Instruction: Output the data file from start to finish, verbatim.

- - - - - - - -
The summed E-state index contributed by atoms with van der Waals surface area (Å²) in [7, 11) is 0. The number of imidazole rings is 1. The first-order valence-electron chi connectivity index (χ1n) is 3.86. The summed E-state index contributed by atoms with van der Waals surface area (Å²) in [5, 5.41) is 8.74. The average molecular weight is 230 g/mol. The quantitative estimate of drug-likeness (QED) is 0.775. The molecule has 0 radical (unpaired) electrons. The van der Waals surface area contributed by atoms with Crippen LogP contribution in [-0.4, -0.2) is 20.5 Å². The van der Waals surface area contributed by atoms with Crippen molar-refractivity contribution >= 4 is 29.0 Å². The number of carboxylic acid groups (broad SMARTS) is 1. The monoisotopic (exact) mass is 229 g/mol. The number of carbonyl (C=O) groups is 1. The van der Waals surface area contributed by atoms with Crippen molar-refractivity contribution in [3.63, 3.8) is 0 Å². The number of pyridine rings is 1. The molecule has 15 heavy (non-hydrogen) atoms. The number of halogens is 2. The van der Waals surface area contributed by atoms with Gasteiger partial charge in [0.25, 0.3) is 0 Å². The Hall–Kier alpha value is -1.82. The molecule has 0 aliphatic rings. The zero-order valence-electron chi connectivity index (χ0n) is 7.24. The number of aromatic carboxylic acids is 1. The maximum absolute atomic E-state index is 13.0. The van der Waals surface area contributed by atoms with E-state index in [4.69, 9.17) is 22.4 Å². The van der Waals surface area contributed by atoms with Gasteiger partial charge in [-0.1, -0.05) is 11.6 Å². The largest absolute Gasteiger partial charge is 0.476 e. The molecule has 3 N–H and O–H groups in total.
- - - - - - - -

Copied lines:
The summed E-state index contributed by atoms with van der Waals surface area (Å²) in [7, 11) is 0. The number of imidazole rings is 1. The first-order valence-electron chi connectivity index (χ1n) is 3.86. The summed E-state index contributed by atoms with van der Waals surface area (Å²) in [5, 5.41) is 8.74. The average molecular weight is 230 g/mol. The quantitative estimate of drug-likeness (QED) is 0.775. The molecule has 0 radical (unpaired) electrons. The van der Waals surface area contributed by atoms with Crippen LogP contribution in [-0.4, -0.2) is 20.5 Å². The van der Waals surface area contributed by atoms with Crippen molar-refractivity contribution >= 4 is 29.0 Å². The number of carboxylic acid groups (broad SMARTS) is 1. The monoisotopic (exact) mass is 229 g/mol. The number of carbonyl (C=O) groups is 1. The van der Waals surface area contributed by atoms with Crippen molar-refractivity contribution in [3.63, 3.8) is 0 Å². The number of pyridine rings is 1. The molecule has 15 heavy (non-hydrogen) atoms. The number of halogens is 2. The van der Waals surface area contributed by atoms with Gasteiger partial charge in [0.25, 0.3) is 0 Å². The Hall–Kier alpha value is -1.82. The molecule has 0 aliphatic rings. The zero-order valence-electron chi connectivity index (χ0n) is 7.24. The number of aromatic carboxylic acids is 1. The maximum absolute atomic E-state index is 13.0. The van der Waals surface area contributed by atoms with E-state index in [4.69, 9.17) is 22.4 Å². The van der Waals surface area contributed by atoms with Gasteiger partial charge in [-0.1, -0.05) is 11.6 Å². The largest absolute Gasteiger partial charge is 0.476 e. The molecule has 3 N–H and O–H groups in total.